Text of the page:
The story from the recent policing conference at the University of Ulster was not so much what was said, but who was there.
The event, Change And Challenge - A New Conversation For Policing In Northern Ireland, may have been over two days, but the most important conversations probably took place in the corridors and on its fringes.
Sometimes, we have a tendency to miss the real significance of events because we don't look closely enough to see who is there and what their presence tells us.
On the first morning, I was standing chatting with Dawn Purvis when we were joined by the vice-chairman of the Policing Board, Gearoid O hEara, and then by the deputy Chief Constable Judith Gillespie.
O hEara's background is in the republican movement and Gillespie spent a chunk of her policing career in the RUC. So both will remember the enemy relationship that existed between the IRA and the police. But things are changing.
On this occasion, they greeted each other in Irish and, in those few seconds, in those few words, I saw and heard some of the changes. This is not to suggest that we are living in a perfect policing world: O hEara spoke of the challenge of completing the "psychological transformation", or shift; Gillespie talked about a sense within the PSNI "that we are constantly on probation".
She compared it to a shrub that, rather than being nurtured, is constantly pulled out by the roots to be examined and scrutinised.
This conference was not about cosy conversations. At one point, there was a discussion on what was termed "the residual dark side" of policing - the continuing intelligence work in the shadows.
That conversation was between the republican Declan Kearney and Chief Constable Matt Baggott, with the former Police Ombudsman Nuala O'Loan joining the debate.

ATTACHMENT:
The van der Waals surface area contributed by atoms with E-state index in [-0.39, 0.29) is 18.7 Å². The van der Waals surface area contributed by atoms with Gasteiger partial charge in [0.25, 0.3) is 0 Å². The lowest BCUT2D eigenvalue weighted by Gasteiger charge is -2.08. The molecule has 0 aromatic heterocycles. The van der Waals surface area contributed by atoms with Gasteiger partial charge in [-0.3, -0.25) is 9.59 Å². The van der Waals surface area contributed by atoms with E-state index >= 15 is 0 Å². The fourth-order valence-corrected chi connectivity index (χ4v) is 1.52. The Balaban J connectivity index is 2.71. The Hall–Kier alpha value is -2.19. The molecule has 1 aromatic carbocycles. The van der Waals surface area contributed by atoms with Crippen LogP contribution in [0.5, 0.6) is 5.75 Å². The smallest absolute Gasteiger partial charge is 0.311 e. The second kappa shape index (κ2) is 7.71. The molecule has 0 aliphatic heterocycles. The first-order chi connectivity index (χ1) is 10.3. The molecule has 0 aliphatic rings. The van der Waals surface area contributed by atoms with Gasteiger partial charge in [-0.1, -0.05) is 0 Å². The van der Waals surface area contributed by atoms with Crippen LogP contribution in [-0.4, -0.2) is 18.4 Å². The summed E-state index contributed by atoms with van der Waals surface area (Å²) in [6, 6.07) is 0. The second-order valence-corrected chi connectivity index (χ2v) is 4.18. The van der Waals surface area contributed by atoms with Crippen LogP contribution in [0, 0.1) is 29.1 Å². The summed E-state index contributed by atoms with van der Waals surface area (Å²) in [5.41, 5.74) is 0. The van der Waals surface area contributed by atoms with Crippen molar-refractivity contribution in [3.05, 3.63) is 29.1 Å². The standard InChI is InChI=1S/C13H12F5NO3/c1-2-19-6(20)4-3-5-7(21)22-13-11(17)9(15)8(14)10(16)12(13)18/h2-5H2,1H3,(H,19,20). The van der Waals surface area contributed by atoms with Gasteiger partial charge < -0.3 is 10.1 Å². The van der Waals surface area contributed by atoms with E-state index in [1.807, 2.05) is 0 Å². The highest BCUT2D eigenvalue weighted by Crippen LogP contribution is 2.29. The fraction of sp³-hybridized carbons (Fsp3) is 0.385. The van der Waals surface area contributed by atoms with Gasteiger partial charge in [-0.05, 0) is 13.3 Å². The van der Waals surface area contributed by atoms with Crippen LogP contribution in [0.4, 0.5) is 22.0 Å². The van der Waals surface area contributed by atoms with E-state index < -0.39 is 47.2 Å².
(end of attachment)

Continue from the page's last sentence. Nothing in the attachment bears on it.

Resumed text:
The tone was polite, but to the point. And this was an issue on which Sinn Fein chairman Kearney and Baggott were not going to agree, but there was space in the conversation for each to have their say.
Earlier, the UDA leader Jackie McDonald, ex-UVF prisoner Tom Roberts, and former RUC/PSNI officer Roger McCallum had shared a panel discussion with Sean Murray - one of the most senior figures in the IRA leadership.
As the conference developed, there was discussion on the disconnect that exists between young Protestants/loyalists in working-class communities and the police.
Just a few days later, McDonald, in an article for The Loyalist magazine - wrote of he scale of that problem: "I want better education for our children, jobs for them when they leave school and ambition to be the best they can be.
"Unfortunately, I know too many young loyalists who don't care about themselves, or the future, as long as they can get drunk at the weekend and/or lose themselves in drugs. It's a form of escapism and we need to change their lifestyle and how they look at life."
That gap between young Protestants/loyalists and the police is one that has to be bridged and that was part of the conference conversation involving Policing Board member Debbie Watters, Dawn Purvis and senior police officers Dave Jones and Judith Gillespie.
In the thinking-out on this issue, the idea of a cadet programme was floated as one possible way of engaging these young people in communities that feel, but who also allowed themselves to become abandoned.
So there were important discussions at this conference, but what was more important was who was there.
The picture that was the audience spoke loudly to tell the story of a policing world that is changing, of minds that are changing and of one-time enemy relationships that are ending.